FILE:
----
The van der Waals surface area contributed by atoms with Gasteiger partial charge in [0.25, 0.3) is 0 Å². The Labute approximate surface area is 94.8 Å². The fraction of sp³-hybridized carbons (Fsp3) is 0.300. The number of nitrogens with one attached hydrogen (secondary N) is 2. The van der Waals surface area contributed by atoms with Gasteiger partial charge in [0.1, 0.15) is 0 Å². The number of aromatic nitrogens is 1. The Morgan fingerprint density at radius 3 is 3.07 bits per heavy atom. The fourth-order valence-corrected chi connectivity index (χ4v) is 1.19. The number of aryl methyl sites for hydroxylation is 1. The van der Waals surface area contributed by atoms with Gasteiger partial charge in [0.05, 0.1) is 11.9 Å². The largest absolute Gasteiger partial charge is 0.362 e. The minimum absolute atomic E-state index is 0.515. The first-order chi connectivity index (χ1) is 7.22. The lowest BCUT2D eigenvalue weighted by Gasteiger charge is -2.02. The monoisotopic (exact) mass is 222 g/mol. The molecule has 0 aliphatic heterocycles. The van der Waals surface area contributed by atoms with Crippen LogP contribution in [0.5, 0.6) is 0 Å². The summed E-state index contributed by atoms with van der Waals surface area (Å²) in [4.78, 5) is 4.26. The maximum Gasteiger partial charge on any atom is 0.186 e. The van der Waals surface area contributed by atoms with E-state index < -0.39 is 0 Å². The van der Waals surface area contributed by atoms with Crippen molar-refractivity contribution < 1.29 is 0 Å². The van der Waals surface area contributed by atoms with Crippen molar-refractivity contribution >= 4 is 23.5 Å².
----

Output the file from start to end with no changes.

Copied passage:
The van der Waals surface area contributed by atoms with Gasteiger partial charge in [0.25, 0.3) is 0 Å². The Labute approximate surface area is 94.8 Å². The fraction of sp³-hybridized carbons (Fsp3) is 0.300. The number of nitrogens with one attached hydrogen (secondary N) is 2. The van der Waals surface area contributed by atoms with Gasteiger partial charge in [0.1, 0.15) is 0 Å². The number of aromatic nitrogens is 1. The Morgan fingerprint density at radius 3 is 3.07 bits per heavy atom. The fourth-order valence-corrected chi connectivity index (χ4v) is 1.19. The number of aryl methyl sites for hydroxylation is 1. The van der Waals surface area contributed by atoms with Gasteiger partial charge in [0.05, 0.1) is 11.9 Å². The largest absolute Gasteiger partial charge is 0.362 e. The minimum absolute atomic E-state index is 0.515. The first-order chi connectivity index (χ1) is 7.22. The lowest BCUT2D eigenvalue weighted by Gasteiger charge is -2.02. The monoisotopic (exact) mass is 222 g/mol. The molecule has 0 aliphatic heterocycles. The van der Waals surface area contributed by atoms with Crippen LogP contribution in [0.5, 0.6) is 0 Å². The summed E-state index contributed by atoms with van der Waals surface area (Å²) in [4.78, 5) is 4.26. The maximum Gasteiger partial charge on any atom is 0.186 e. The van der Waals surface area contributed by atoms with E-state index < -0.39 is 0 Å². The van der Waals surface area contributed by atoms with Crippen molar-refractivity contribution < 1.29 is 0 Å². The van der Waals surface area contributed by atoms with Crippen molar-refractivity contribution >= 4 is 23.5 Å².